Once all databases (both physical and electronic) have been searched and the relevant documents collated, before they are provided to the individual, they must be reviewed to remove any conflict between the rights of the person requesting the DSAR, the rights of other individuals or other legal provisions or interests. You must therefore review each document to see if any exemptions to the right of access apply and, where they do, apply redactions to the information that is not to be disclosed to the requester. 

There are many different exemptions to the right of access, however, the ones most likely to apply to employee DSARs are: 

  • Personal data of third parties: Many documents will contain the personal data of other people as well as the requester. The requester does not have the right to see the personal data of other people, so you must assess whether to redact this information.
  • Management Information: Personal data processed for management forecasting or planning does not have to be disclosed, if to do so would likely prejudice the business activity. For example, disclosing redundancy plans prior to final decisions being made could cause staff undue stress. 
  • Legallitigation privilege: This applies to communications between a client and legal adviser where litigation is contemplated or in progress. For example, employment tribunal proceedings.
  • Confidentiality: Information that is confidential should not be disclosed unless there is an overriding public interest in its disclosure. Whilst identifying confidential information can sometimes be simple (g., when it is covered by an NDA), in other cases it can be far more challenging.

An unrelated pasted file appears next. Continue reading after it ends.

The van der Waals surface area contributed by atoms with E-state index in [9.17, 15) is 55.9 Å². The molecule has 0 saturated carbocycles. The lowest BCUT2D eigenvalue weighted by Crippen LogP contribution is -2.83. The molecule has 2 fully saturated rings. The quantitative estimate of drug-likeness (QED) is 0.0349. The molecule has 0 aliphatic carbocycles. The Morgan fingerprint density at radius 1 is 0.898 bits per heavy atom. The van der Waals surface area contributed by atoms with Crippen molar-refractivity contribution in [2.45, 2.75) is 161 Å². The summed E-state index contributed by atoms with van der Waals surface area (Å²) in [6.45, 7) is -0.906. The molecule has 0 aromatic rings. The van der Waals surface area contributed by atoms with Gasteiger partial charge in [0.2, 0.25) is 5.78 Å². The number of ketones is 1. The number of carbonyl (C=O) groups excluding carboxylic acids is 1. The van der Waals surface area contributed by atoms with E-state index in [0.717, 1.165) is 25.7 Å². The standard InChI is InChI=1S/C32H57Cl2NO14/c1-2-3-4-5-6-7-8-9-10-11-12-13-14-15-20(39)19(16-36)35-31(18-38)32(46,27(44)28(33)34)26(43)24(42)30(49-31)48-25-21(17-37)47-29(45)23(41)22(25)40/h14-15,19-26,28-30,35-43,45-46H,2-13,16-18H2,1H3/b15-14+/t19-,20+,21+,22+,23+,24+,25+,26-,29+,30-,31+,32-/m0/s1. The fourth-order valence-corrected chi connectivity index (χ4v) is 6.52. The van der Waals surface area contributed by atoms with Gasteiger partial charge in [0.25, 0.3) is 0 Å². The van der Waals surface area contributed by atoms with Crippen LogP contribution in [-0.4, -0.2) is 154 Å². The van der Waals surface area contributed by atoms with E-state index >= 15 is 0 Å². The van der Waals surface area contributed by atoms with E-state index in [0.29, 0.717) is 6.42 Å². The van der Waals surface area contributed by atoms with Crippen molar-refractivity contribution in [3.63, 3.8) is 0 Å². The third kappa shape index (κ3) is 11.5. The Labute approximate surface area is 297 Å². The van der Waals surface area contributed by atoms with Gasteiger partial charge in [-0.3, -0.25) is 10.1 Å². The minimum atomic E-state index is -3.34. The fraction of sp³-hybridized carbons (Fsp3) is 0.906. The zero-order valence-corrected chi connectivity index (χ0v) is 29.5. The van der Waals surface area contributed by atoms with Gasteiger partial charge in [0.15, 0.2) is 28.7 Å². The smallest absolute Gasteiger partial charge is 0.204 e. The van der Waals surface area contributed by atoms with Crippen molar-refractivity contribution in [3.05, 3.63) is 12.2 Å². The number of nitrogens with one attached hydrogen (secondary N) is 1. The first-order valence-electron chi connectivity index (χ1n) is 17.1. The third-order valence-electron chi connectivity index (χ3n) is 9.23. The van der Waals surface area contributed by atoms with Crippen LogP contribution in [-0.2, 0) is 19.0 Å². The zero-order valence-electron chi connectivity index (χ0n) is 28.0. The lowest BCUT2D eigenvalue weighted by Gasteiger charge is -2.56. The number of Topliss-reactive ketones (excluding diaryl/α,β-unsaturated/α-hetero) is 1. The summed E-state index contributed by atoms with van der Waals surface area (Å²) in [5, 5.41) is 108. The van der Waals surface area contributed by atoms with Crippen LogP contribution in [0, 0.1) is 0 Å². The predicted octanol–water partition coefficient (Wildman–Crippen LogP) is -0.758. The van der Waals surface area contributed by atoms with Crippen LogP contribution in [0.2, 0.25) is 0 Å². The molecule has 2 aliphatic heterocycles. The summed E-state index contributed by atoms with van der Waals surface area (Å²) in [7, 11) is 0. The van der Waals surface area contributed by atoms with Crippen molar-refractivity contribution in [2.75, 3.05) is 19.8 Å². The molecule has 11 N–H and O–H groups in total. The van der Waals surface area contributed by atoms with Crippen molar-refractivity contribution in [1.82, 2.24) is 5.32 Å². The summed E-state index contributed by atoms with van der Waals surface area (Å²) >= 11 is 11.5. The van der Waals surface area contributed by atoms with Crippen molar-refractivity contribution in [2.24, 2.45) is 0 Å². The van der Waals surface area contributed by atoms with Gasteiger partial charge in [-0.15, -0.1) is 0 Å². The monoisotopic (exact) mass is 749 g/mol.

Whenever you decide not to disclose something on the basis of an exemption, you should document this decision and the rationale behind it.  

The COVID-19 pandemic has dramatically changed how organisations work, and the job market has clearly changed with it. Many organisations have had to scale back their workforce drastically, whether this be down to organisations not having the finances to keep on employees or realising that certain jobs are now redundant in this new way of working. Big waves of job losses and consequent employment tribunal cases, coupled with data subjects better understanding their data protection rights, all point to the fact that the number of employee DSARs for HR departments to have to deal with, is likely to continue to rise over the coming months and years. Despite this, DSARs should not be feared by organisations. With the right tools and expertise (whether that is outsourced or in-house) organisations can manage DSARs effectively.



The DPO Centre supports HR departments to comply with DSAR requests. Our DSAR response service is delivered on an ad hoc ‘pay as you go’ basis, where all, some, or just occasional DSARs are outsourced as required. Further details can be found on our website.  

Data Protection Services – Speak to an Expert | DPO Centre

Handling Data Subject Access Requests (DSARs) White Paper – Outsourced Data Protection Officers GDPR and Data Protection Compliance ( 

 The DPO Centre is the UK’s leading independent data protection officer resource centre, offering expert advice and ensuring organisations have access to the level of knowledge and expertise they require to comply with the highest standards of privacy and data protection.    


1 – The UK Data Protection Index, developed by The DPO Centre and Data Protection World Forum, is one of the largest surveys of UK data protection and privacy professionals. More details can be found at  

2 –